As new technologies are developing at an unprecedented rate, they lead to wide-ranging changes to jobs, tasks and skills required in various sectors and industries. In addition, labor mobility, demographic change and talent needs change the nature and quality of work, stated by the World Economic Forum (2018)25. According to Zahidi et al., the future of work in 2030 will change rapidly, summarized by three core variables26:

- Rate of technological change and impact on business model (AI, robotics, Data Analytics)
- Evolution of learning among current and future workforce (Acquisition of relevant skills)
- Magnitude of talent mobility across geographies (job growth areas and potential requirement for mobility)

Bhalla et al. (2017) analyzed the global workplace for over decades and identified twelve force in four main areas that trigger exponential changes in the way organizations function27. As some leaders already incorporate and analyze these trends, laggards may fall short if they do not understand the strategic scope of changing working environments28:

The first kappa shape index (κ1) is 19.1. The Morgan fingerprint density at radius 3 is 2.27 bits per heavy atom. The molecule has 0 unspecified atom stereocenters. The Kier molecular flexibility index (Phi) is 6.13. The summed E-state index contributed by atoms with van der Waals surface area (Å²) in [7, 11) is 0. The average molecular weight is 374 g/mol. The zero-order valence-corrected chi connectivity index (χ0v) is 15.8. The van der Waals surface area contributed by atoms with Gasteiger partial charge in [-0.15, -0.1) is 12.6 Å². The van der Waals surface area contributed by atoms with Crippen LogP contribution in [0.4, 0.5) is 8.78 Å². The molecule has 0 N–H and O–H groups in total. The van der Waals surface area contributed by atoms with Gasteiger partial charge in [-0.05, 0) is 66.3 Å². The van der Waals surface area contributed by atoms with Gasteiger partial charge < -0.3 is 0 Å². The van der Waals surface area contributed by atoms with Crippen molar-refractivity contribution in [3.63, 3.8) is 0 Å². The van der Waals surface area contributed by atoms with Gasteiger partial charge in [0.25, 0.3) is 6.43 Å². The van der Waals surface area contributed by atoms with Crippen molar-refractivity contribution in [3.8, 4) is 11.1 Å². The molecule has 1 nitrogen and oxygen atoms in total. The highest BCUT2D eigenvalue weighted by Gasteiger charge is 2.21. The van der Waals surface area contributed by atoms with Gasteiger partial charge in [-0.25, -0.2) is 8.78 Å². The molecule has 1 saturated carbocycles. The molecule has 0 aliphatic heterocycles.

- Demand for Talent (Technological and Digital productivity increases and requires best talent and skills)
- Supply of Talent (Demographic changes and shifts in geopolitical and economic power distribute resources and puts emphasis on diversity and professional purpose)
- Way of Working (Leaders will function with more fluid boundaries internally and externally and speed, agility & digital skills need to continuously be developed and adopted)

Prof. Dr. Heike Bruch et al. (2016) argues with mega-trends being the main disruptor29. Globalization, Digitization, increasing dynamics and speed as well as changing values of the workforce influence work on all levers of a corporation. Her study in cooperation with University of St. Gallen identified important prerequisites to become successful:

- Only ¼ of surveyed corporations makes use of new forms of work
- New forms of work hold a statistically proven effect on corporation performance, growth and return on invest (ROI), although only the top 10% achieve it so far
- Leadership with vision & inspiration, trust culture, flexible structures and self- competence are prerequisites to become successful in Work 4.0